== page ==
Sudan's foreign minister on Wednesday said that though the government is opposed to splitting up the country, it "won't object" if southerners vote for independence in an upcoming referendum.
The northern-based government has sent mixed signals regarding the Jan. 9 independence vote, which is required by a 2005 peace agreement that ended the 21-year war between Sudan's predominantly Arab and Muslim north and rebels in the largely Christian-animist south.
Officials have insisted they would respect its outcome and would work to make the vote take place on time and in line with international obligations. But southern politicians accuse the north of stalling on its commitments to prepare for the referendum _ and have accused it of sponsoring violence to undermine the vote. There are fears it could lead to a new outbreak of north-south civil war.
Senior north and southern officials said on Tuesday they would try to stop comments to the media escalating disagreements over the vote. Tension between the two sides has been high as the referendum date nears.
"We believe that the people in southern Sudan who want separation are in the minority, however, they are effective in their campaigning," Ali Karti told a joint news conference with Turkey's Foreign Minister Ahmet Davutoglu in Ankara on Wednesday.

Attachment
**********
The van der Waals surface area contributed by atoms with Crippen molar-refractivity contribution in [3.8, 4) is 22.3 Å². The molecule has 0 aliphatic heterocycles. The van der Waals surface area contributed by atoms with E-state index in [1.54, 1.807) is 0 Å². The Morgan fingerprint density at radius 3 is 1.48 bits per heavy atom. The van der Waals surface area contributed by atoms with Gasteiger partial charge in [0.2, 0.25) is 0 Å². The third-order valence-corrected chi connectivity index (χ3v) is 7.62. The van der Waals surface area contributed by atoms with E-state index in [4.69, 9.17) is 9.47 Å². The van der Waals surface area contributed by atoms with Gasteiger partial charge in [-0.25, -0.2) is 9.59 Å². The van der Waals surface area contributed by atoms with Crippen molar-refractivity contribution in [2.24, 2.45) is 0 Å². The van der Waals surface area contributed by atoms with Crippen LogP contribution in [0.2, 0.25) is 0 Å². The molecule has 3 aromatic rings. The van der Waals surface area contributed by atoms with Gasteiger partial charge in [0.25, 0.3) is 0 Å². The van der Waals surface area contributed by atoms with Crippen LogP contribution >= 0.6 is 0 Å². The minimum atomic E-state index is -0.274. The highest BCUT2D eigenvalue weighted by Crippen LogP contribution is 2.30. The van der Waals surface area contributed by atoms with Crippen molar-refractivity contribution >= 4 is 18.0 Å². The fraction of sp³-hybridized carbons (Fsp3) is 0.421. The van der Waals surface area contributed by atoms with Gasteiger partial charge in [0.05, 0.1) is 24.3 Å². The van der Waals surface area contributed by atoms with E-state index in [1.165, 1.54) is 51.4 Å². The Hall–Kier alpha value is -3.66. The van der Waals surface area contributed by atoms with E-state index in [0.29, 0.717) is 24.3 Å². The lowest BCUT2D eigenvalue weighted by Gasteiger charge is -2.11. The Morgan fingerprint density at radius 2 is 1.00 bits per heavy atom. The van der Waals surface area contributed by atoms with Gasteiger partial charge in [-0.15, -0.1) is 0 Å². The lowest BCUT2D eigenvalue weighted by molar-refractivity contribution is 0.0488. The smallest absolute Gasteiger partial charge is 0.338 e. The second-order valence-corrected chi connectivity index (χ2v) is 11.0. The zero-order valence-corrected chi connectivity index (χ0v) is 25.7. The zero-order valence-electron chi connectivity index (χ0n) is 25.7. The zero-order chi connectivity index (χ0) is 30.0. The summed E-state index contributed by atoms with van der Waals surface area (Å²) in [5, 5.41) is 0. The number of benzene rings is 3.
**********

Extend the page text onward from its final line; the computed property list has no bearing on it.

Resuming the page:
Karti said his country was working with the Arab Union and Africa counties to "counter those who want to separate."
"If however as a result of the referendum, it turns out that a majority of southern Sudan wants to separate from the north, then we won't object," he said.
If there is a split, the government would have to deal with the large number of southern Sudanese that live in the north, and find ways to share oil and address Sudan's extensive debt, Karti said.
"The whole process will hopefully be peaceful," Karti said.
North Sudan officials are wary of losing the oil-rich south, while southerners say the Islamist-controlled government in Khartoum is not living up to its commitments of sharing wealth and respecting freedom of expression and religion.
President Barack Obama said Tuesday that the responsibility for Sudan's future rests with its political leaders. Obama met with other world leaders at the United Nations in September to address concerns that preparations for the January vote were lagging, and said the coming months may show whether the Sudanese people "move forward with peace or slip backward into bloodshed."
The civil war, in which nearly 2 million people died, was one of the bloodiest of the second half of the 20th century.
Associated Press Writers Sarah El Deeb in Cairo and Erol Israfil in Istanbul contributed to this report.